Wisconsin Gov. Scott Walker speaks at the winter meeting of the free market Club for Growth winter economic conference at the Breakers Hotel Saturday, Feb. 28, 2015, in Palm Beach, Fla.  (AP Photo/Joe Skipper)

Worker freedom grows in Wisconsin

Wisconsin may soon become the 25th state to adopt a right-to-work law, to guarantee that no worker can be compelled to join a union or to pay dues to a union. The state senate narrowly approved the legislation last week (by a vote of 17 to 15) and the bill is moving through the lower house. Gov. Scott Walker, who co-sponsored right-to-work legislation when he was a member of the legislature, says he will sign the legislation if it makes it to his desk.

President Obama. (AP Photo/Charles Dharapak, File)

Governing the Chicago way

Barack Obama is a trailblazer. Most past presidents who get an electoral rebuke like the one he got November would have looked to the examples of Democratic and Republican presidents before him, and tried to accommodate both himself and Congress to reality, and move forward.

 Rajendra K. Pachauri. (AP Photo/Gurinder Osan, file)']

Faith-based science comes a cropper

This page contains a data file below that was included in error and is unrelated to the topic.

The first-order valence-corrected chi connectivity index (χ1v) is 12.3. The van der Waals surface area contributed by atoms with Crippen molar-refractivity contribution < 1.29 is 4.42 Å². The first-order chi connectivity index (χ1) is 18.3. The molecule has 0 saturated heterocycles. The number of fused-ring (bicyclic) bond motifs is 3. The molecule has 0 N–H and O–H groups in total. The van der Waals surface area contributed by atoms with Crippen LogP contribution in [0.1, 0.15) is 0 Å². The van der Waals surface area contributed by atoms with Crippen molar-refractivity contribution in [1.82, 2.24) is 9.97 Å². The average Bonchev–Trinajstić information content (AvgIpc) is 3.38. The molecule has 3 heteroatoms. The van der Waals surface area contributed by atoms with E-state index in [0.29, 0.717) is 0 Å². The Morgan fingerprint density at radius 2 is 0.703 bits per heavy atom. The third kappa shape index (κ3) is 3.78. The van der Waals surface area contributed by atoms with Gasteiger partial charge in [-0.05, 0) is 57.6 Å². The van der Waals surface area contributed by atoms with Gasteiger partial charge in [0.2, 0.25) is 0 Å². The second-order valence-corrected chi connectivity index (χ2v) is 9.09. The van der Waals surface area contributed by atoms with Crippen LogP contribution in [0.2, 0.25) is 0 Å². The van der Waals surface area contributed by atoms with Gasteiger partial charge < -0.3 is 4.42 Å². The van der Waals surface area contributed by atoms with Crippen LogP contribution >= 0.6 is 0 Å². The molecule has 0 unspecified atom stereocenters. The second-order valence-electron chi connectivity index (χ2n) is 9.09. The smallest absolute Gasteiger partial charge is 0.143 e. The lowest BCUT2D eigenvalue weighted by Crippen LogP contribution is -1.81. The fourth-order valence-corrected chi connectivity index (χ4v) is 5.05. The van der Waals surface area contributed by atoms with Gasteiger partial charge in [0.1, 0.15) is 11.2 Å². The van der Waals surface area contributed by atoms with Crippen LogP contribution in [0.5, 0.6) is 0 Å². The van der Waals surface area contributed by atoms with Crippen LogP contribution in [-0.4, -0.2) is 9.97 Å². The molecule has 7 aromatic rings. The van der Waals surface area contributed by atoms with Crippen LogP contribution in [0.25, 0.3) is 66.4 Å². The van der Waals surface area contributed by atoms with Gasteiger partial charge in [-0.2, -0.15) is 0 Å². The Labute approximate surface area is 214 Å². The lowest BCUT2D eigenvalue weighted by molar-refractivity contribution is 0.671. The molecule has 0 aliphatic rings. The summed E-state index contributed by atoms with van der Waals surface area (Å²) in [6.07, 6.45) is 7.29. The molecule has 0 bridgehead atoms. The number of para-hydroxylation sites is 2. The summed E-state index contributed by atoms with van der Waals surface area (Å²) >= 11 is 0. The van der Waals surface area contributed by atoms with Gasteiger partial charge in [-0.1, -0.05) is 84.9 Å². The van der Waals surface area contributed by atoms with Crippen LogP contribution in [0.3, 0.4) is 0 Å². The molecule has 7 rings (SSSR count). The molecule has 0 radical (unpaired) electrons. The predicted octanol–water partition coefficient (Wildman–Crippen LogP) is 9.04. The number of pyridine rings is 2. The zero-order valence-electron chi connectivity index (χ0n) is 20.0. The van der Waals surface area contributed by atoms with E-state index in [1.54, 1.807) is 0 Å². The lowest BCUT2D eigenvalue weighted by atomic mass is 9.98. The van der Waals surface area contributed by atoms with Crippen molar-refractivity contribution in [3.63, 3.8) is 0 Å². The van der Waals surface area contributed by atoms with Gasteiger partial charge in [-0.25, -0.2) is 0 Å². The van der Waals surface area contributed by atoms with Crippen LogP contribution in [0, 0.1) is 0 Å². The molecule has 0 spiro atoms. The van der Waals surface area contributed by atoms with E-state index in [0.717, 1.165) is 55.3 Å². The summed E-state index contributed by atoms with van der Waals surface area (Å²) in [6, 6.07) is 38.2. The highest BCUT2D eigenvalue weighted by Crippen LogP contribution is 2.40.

The chief of the United Nations climate change panel is passionate about his global warming beliefs, and some of his passion has gotten out of hand. Passion can do that. Rajendra Pachauri, who shared the 2007 Nobel Peace Prize with Al Gore, has been forced to resign his post at the U.N. after he was accused of sexual harassment. Every man is entitled to his beliefs, but sometimes he has to keep his beliefs — and his affections — to himself. Mr. Pachauri was appointed to be a chief, not an evangelist.

Venezuela's President Nicolas Maduro  (AP Photo/Ariana Cubillos)

Disaster in Venezuela

President Nicolas Maduro of Venezuela bears a marked resemblance to the late Iraqi dictator Saddam Hussein, right down to the mustache. With a collapsing economy that has soured his countrymen on his ruinous economic policies, Mr. Maduro is beginning to resemble Saddam in a more ominous way as well.

President Barack Obama closes his eyes and bows his head as Dr. Joel C. Hunter, senior pastor of Northland, A Church Distributed, in Longwood, Fla., says the prayer during the Easter Prayer Breakfast, Monday, April 14, 2014,  in the East Room of the White House in Washington. President Barack Obama honored those killed in a weekend attack on two Jewish facilities in Kansas, saying no one should have to worry about their security while gathering with their fellow believers. (AP Photo/Carolyn Kaster)

Of love and faith

The silly season arrives early. The world's on fire, and here we are, arguing over whether Barack Obama loves America, or loves it enough, and the political correspondents are parsing Scott Walker's answer to a question posed by the armchair theologians at The Washington Post, whether the president is a Christian.